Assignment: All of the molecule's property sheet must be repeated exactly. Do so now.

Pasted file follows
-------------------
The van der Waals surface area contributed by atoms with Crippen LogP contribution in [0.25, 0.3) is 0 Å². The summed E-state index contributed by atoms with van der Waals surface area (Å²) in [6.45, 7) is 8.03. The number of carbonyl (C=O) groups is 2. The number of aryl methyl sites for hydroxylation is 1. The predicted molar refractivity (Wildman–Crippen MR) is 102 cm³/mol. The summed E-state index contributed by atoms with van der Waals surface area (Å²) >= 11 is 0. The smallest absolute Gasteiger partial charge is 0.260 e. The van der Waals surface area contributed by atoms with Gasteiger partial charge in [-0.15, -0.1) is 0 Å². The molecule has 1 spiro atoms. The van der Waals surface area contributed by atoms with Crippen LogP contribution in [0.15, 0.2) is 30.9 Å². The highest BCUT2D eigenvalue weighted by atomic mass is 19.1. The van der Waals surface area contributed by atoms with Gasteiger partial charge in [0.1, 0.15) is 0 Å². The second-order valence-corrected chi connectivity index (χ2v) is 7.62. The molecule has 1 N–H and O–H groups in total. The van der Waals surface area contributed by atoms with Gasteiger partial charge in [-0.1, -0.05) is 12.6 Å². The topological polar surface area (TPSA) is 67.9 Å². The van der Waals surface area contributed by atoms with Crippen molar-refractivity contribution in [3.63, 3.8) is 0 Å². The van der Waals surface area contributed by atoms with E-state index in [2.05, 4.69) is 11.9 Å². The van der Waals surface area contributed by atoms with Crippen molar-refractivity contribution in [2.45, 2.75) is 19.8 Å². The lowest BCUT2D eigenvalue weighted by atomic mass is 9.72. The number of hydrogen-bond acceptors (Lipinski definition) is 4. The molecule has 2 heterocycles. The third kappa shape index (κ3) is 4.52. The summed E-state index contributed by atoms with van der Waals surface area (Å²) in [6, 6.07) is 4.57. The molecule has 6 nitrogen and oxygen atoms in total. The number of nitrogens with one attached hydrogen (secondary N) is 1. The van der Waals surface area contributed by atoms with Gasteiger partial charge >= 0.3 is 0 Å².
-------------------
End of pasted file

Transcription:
The van der Waals surface area contributed by atoms with Crippen LogP contribution in [0.25, 0.3) is 0 Å². The summed E-state index contributed by atoms with van der Waals surface area (Å²) in [6.45, 7) is 8.03. The number of carbonyl (C=O) groups is 2. The number of aryl methyl sites for hydroxylation is 1. The predicted molar refractivity (Wildman–Crippen MR) is 102 cm³/mol. The summed E-state index contributed by atoms with van der Waals surface area (Å²) >= 11 is 0. The smallest absolute Gasteiger partial charge is 0.260 e. The van der Waals surface area contributed by atoms with Gasteiger partial charge in [-0.15, -0.1) is 0 Å². The molecule has 1 spiro atoms. The van der Waals surface area contributed by atoms with Crippen LogP contribution in [0.15, 0.2) is 30.9 Å². The highest BCUT2D eigenvalue weighted by atomic mass is 19.1. The van der Waals surface area contributed by atoms with Gasteiger partial charge in [0.1, 0.15) is 0 Å². The second-order valence-corrected chi connectivity index (χ2v) is 7.62. The molecule has 1 N–H and O–H groups in total. The van der Waals surface area contributed by atoms with Gasteiger partial charge in [-0.1, -0.05) is 12.6 Å². The topological polar surface area (TPSA) is 67.9 Å². The van der Waals surface area contributed by atoms with Crippen molar-refractivity contribution in [3.63, 3.8) is 0 Å². The van der Waals surface area contributed by atoms with E-state index in [2.05, 4.69) is 11.9 Å². The van der Waals surface area contributed by atoms with Crippen molar-refractivity contribution in [2.45, 2.75) is 19.8 Å². The lowest BCUT2D eigenvalue weighted by atomic mass is 9.72. The number of hydrogen-bond acceptors (Lipinski definition) is 4. The molecule has 2 heterocycles. The third kappa shape index (κ3) is 4.52. The summed E-state index contributed by atoms with van der Waals surface area (Å²) in [6, 6.07) is 4.57. The molecule has 6 nitrogen and oxygen atoms in total. The number of nitrogens with one attached hydrogen (secondary N) is 1. The van der Waals surface area contributed by atoms with Gasteiger partial charge >= 0.3 is 0 Å².